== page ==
I want to publicly thank John Rogers and Dean Devlin for letting me be part of their world, even if I only got to see a little bit of it. I want to thank the cast and crew for welcoming me with open arms and making me feel like I was part of their family while I was here.

I also want to thank Portland for being awesome. 99% of the people I met here were fantastic, and your city kicks ass.

A lot of people have asked when this episode will air. I don’t know, but it’s the 7th of the season, so if they run them in order, it should air 7 weeks after the season premiere on July 15, so look for it around the end of August.

LEVERAGE: day four

Woke up early yesterday and wrote for about an hour. Met Rogers and walked to a fantastic place for breakfast (forget the name of the place, but President Clinton ate there once and they have something named after him on the menu.) Had a delicious tofu scramble thing, and the most sensational French press coffee I've had since I got here.

Took Rogers to Powell's, because, he said, if we didn't go right then, he probably wouldn't make it there on his own. I couldn't let that happen, for obvious reasons. While we were there, I got a couple of the Fighting Fantasy books I loved so much when I was a kid: The Citadel of Chaos and Seas of Blood. Citadel of Chaos even has little kid writing on the character sheet inside.

"This could have been me," I said to John.

"I would have copied it onto an index card and written all the stats there, to keep the book pristine," he said. I remembered that I'd done exactly that with one of my Lone Wolf books, so I could keep the character more portable.

While we were talking, I had a little bit of a realization:

"I just realized why these books and these games are so important to me," I said, pointing to all the D&D books that surrounded us.

"During a childhood that was completely abnormal, filled with things that I didn't choose for myself, these games were something I chose to read and play. These games were part of my normal."

"Oh, so you were like everyone else who played D&D when they were a kid," John said.

I smiled. "I guess so, yeah."

We bought some books, looked like creeps when I wanted to walk into the kids' section to see if they had any classic Choose Your Own Adventure books (John, a little too-loudly: Why do you always want to go into the kids' section? You're a 36 year-old man! Me, much too-loudly: Because it's a great place to meet new people!) Sadly, they did not.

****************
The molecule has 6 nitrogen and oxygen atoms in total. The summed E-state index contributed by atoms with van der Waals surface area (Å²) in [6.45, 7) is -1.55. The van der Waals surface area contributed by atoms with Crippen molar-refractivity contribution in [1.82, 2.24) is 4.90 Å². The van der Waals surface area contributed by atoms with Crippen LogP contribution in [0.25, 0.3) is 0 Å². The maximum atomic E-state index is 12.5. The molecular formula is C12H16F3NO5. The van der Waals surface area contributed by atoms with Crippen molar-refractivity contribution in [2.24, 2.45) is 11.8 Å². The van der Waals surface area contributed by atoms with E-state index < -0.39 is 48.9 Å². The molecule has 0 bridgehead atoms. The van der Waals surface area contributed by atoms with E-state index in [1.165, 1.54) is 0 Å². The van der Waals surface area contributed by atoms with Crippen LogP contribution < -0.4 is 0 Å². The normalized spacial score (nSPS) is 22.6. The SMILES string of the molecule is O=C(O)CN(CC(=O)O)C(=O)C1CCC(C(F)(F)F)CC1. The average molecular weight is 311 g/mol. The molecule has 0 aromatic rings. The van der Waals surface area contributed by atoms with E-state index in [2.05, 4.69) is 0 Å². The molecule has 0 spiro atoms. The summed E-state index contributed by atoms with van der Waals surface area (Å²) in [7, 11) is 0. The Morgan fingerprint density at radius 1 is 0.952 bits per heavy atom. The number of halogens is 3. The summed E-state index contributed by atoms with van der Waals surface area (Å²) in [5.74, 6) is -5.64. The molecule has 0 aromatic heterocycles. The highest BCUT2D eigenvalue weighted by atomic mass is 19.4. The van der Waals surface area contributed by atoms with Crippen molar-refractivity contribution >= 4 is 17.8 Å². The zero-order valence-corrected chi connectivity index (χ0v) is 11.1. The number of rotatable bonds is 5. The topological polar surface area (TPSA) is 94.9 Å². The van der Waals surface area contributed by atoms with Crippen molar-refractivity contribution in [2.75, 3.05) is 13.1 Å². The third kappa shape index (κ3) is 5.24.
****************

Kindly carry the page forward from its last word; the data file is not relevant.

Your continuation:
We walked back through Portland, and got to our hotel about fifteen minutes before a massive rainstorm showed up. I wrote for the next few hours (it always amazes me how much writing I get done when I'm on my own, away from home. I don't think about it too much, though, because I don't want to mess with whatever makes it work) before I met up with my sister, who I haven't seen since she moved here a year ago.

We spent the afternoon together dodging the rain (I sent this to Twitter: "Me: Okay, looks like the rain's let up. Guess I can go outside. The Rain: He's outside again! Resume downpour! AHAHAHAHA!!!!") and catching up. It was awesome, and totally the best part of an already-fantastic day.

I took her to the set to meet some of the cast and crew, and then I went on a local television show called The Square, which was a lot of fun. If you visit their site, you can watch me do my thing and see for yourself.

Then I went back to the hotel, finished reading SHATNERQUAKE (review forthcoming), enjoyed a lot of awesome Star Trek puns from followers on Twitter (UHURACANE, SULUNAMI, SPOCKALYPSE, TSUNIMOY, and DEFORESTFIRE among them search "@wilw" from last night if you want to see them all), and went to sleep happy; I really love being here.

LEVERAGE: day three

I wasn't on the call sheet today, but I went to the set anyway, because I felt like I was welcome to visit if I wasn't in the way, and because we were shooting at the Portland Art Museum, and I was planning to go see their collection on my day off.

I slept much later than I've been able to since I got here, and climbed out of bed at 8:50. I grabbed some coffee and read some news before I got my Actual Work™ for the day completed.

Behold this magnificent bit of information, my pretties: I let the manuscript for Memories of the Future go at about 10 this morning. I say "let go," because this is truly one of those books that I could keep tweaking and polishing until they turn the lights off on planet Earth, and it's really just time (past time, really) that I let it go and move on to some other things.

It's a good sign that parts of it I'd forgotten about made me laugh out loud when I was going over the final pass, and when it was done, I didn't hate it.

After I sent it off, I headed out into beautiful downtown Portland, and made my way to the set.

I can't say anything about this scene I watched them shoot, because it will be a big old spoiler, but here's what I told Twitter:

Watching them put together a VERY cool stedicam shot on #Leverage. This is going to be awesome on TV.

OH: "If you think this shot is awesome, wait until you see what we did in the season opener!"

My respect and
admiration for Gary Camp (camera operator on #Leverage) grows